In addition to tuning mitogenic, growth arresting, and survival signaling pathways, emerging evidence indicates that GRK2 also modulates the cell cycle and division machinery. GRK2 appears to contribute to proper and timely progression of G1/S and G2/M transitions of the cell cycle by targeting specific components of the cell division machinery [67]. Reduction of BrdU-positive cells in GRK2 knockdown zebrafish embryos and in model cell lines [150] point to a role of GRK2 in G1/S. During G1, cells synthesize mRNA and proteins for mass and volume increment before entering into the S phase. This process is controlled and limited by growth factors, the extracellular matrix, and cell–cell contacts, as well as by stress conditions [151]. Also, cell division is not allowed until a defined cell homeostatic size is achieved; otherwise dividing cells will become smaller. Cells can assess size thresholds based on protein synthesis rates, which are influenced by nutrient and growth factor signaling [152]. Cyclins and other CDK activators such as Cdc25 phosphatase might link signaling routes of sizing with cell cycle transitions at G1/S and G2/M. In this context, the influence of GRK2 in nutrient sensing and/or the intensity of growth signaling pathways might be key for cell division. For increasing cell size, ribosomes and the translational machinery need to accumulate, and phosphorylation of the ribosomal S6 protein by S6 kinase (S6 K) is important in this process. S6 K is regulated directly by mTORC1, which is a master sensor of nutrients and a translational activator of cell cycle initiators such as cyclin D [153]. Interestingly, positive correlations between mTOR activity and GRK2 protein levels have been reported in different cellular models [154, 155], although whether GRK2 is an upstream modulator of mTORC1 or a downstream effector is not known. It has also been suggested that the mTORC1 pathway is modulated by GPCRs through REDD1 (regulated in development and DNA damage responses), a stress-responsive factor that binds to and inhibits mTORC1. Diverse GPCRs known to be regulated by GRK2 recruit REDD1 to the plasma membrane, thus relieving mTORC1 inhibition [156]. Therefore, GRK2 may influence (either at the receptor or post-receptor level) cell growth during the gap phases of the cell cycle via mTORC1 pathway modulation. On the other hand, GRK2 phosphorylates the ribosomal component P2 in a β2AR-dependent way, fostering the translational activity of ribosome 60S subunits [157], and is known to bind and phosphorylate IRS1, other relevant modulator of cellular proliferation [18, 158], thus providing other potential avenues for GRK2-mediated control of cell proliferation during the G1 phase.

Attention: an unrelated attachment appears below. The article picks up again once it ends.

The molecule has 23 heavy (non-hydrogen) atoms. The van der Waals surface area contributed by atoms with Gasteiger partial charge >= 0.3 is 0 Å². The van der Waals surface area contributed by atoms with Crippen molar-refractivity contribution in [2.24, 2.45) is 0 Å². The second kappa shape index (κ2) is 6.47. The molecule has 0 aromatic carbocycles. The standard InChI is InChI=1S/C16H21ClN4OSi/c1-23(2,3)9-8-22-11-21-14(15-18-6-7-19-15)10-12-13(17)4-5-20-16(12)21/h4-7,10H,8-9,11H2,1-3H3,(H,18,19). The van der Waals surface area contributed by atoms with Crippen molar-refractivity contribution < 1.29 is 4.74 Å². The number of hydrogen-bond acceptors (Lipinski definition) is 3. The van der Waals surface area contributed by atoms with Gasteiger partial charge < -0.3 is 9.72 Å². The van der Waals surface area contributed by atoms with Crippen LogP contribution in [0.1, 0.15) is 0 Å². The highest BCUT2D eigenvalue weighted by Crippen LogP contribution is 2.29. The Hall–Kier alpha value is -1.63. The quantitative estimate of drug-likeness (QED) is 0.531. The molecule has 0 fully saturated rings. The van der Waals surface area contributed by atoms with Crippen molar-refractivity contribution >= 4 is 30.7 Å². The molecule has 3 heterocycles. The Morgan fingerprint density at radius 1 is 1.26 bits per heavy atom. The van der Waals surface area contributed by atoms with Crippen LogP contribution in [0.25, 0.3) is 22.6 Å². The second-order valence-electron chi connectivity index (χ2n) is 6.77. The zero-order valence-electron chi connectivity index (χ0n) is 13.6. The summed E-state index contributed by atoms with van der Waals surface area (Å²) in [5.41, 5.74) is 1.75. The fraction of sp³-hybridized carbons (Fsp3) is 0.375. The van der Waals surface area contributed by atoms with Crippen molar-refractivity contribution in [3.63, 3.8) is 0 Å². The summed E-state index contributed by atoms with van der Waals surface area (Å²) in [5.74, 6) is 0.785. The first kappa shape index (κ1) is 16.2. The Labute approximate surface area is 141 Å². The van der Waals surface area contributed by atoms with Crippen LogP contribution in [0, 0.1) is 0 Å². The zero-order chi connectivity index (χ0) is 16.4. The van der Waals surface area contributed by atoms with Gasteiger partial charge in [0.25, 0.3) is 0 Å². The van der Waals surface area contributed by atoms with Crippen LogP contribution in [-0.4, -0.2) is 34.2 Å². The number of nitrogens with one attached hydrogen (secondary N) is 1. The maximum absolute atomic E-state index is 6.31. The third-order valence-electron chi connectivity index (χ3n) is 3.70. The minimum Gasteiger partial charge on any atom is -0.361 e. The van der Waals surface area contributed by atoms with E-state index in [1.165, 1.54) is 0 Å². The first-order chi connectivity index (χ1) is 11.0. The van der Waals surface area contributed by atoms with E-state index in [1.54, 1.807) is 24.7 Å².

The complex mechanisms leading to transient GRK2 protein downregulation during G2/M (as detailed in a previous section), together with the delayed progression in this phase when GRK2 is improperly stabilized [67] and its localization at the centrioles and pericentriolar matrix in both interphase and during centrosome separation [87], suggest that GRK2 participates in processes that help to prepare the cells for entry into the mitosis phase [159]. During G2, the so-called “centrosome disjunction” process is mediated by the NIMA-related kinase Nek2, which phosphorylates C-Nap1 and rootelin to allow centrosomes to separate in a kinesin (Eg5)-mediated manner and form the two poles of the mitotic spindle [160]. Such centrosome separation must be precise, and its improper timing or length may result in defective mitotic spindles [161, 162]. Of note, GRK2 is involved in the timely regulation of this process by directly phosphorylating Mst2 kinase (an upstream activator of Nek2) in response to EGF receptor stimulation during the early course of G2 [87], thus configuring a GRK2/Mst2/Nek2 kinase cascade. EGFR phosphorylation of tyrosine residues in GRK2 may foster its catalytic activity toward Mst2, which could add to the disjunction mechanism triggered by PLK1 in prophase to make centrosome separation faster and earlier in G2.